The UN, realizing that under the circumstances a binational state was not a solution, again decided to partition the Mandate, and again the Jews accepted and the Arabs rejected the mandate. At this stage, the key development was that with the partition rejected, the borders of a presumptive Jewish and Arab state in the Mandate were effectively undecided. And so on the day before the Mandate ended, David Ben-Gurion declared the independence of a new state, Israel, which was immediately invaded by Syria, Transjordan, Egypt, Iraq and Lebanon. But as the Arabs failed to defeat the new Jewish state, Israel took control of additional areas. Which leads us to...

Map #3: 1948-1967

This map has a notable and gross inaccuracy: it portrays the territory in dark green as "Palestine." In fact, "Palestine" never came into existence because its territory was occupied by Israel, Egypt and primarily, Transjordan. In late 1948, Egypt formed the "All Palestine Government," a government in exile headed by Hajj Amin al Husseini and based in Gaza.  However, at the Jericho Conference, Transjordan marginalized the All Palestine Government by holding a meeting with "Palestinian" delegates in which the desired unification of Judea and Samaria was expressed with King Abdullah sovereign over Transjordan and the newly formed "West Bank" territory. This situation met with extreme hostility from other Arab states, who felt that unification with Jordan would harm the self determination movement of the failed "Palestinian" state.

When the Armistice Agreements came into effect in 1949, Transjordan was occupying both Judea and Samaria, Egypt occupied Gaza, and Israel controlled the balance of the Mandate territory west of the Jordan River. In 1950, Transjordan formally annexed Judea and Samaria and gave the province the name it is mostly known by today: the West Bank. Not a single nation save for Pakistan recognized this annexation. The All Palestine government, powerless in Gaza, moved its base from Gaza to Cairo in the midst of the Suez Crisis of 1956 and was eventually dismantled by Nasser.

Indeed, the primary obstacle to the All Palestine Government was not Israel, but Jordan, whose King wanted to exercise sovereignty over the West Bank and did not recognize the All Palestine Government. As such, over the next 19 years, from 1948 to 1967, with an economically weak and militarily untested Israel in existence, none of the Arab powers felt it necessary to promote the Palestinian cause as a means of defeating Israel. It was not until after their catastrophic defeat during the Six Day War that the Arab states realized that their best hope for defeating Israel was to use the Palestinians.

Map #4:

The choice of date here is particularly significant. The year 2000 marked the Camp David 2000 Accords, with Israeli Prime Minister Ehud Barak and PLO Leader Yasser Arafat, mediated by President Bill Clinton. Barak's government took as compromising a stance as any Israeli leader ever had, embracing a two state solution in all of Gaza and, eventually, approximately 93% of Judea and Samaria. The deal fell apart on the one issue that Palestinian leaders can never seem to give up on: the right of return. I have blogged extensively about why the right of return is fundamentally inconsistent with the two state solution and why its continued mention in conjunction therewith precludes the possibility of an effective two state solution. Yasser Arafat would not take the offer, made no counteroffer, and left Camp David. And with that, the best chance for a Palestinian state left with him.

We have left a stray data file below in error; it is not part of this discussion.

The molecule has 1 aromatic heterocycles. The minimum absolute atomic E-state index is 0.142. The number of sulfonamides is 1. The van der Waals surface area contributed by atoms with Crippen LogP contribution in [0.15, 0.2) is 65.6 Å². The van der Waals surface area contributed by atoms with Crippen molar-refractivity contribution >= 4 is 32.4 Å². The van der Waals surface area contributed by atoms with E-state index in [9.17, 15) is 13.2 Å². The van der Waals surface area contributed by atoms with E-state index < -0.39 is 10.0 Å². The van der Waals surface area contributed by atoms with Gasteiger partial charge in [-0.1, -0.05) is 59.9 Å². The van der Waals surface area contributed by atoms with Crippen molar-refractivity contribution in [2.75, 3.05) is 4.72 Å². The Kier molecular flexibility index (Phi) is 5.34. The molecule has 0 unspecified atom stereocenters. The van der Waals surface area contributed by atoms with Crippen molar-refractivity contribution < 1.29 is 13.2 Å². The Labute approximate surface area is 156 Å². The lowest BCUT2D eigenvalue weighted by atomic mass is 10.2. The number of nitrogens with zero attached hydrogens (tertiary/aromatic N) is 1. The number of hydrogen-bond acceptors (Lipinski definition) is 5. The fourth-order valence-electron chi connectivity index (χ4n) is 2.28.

A final, and more general comment is needed on all four maps. The reference to "Palestine" is inaccurate most egregiously in Map #3, but really in all of them. The original state that is shown in Map #1 was to be a separate state from Transjordan (the other Arab state in the British Mandate and which was, back in 1920, meant to be the only Arab state in the British Mandate) was due to the raging political dispute between the Hashemite King in Amman and Hajj Amin al Husseini in Jerusalem. The proposed "Palestine" was not proposed due to the Arabs west of the Jordan River having some ethnic, religious or cultural difference from their bretheren east of the Jordan River, but due to the political differences between the proposed governments and the unwillingness to agree to live under Jewish sovereignty anywhere.

The fact, quite simply, is that Palestine never came into existence because the Arabs opposed it every time it could have. And when Israel took control of Judea and Samaria and Gaza in 1967, it was not occupying "Palestinian" territory, it was occupying Jordanian and Egyptian territory. While retrospective wishful thinking makes many Palestinian nationalists (including Mahmoud Abbas himself) wish that things had played out differently in 1937, 1947 and 1967, the fact is that the Arabs dug themselves into a hole with their intransigence and failed to seize numerous opportunities to establish a state, if that was what they really wanted to begin with.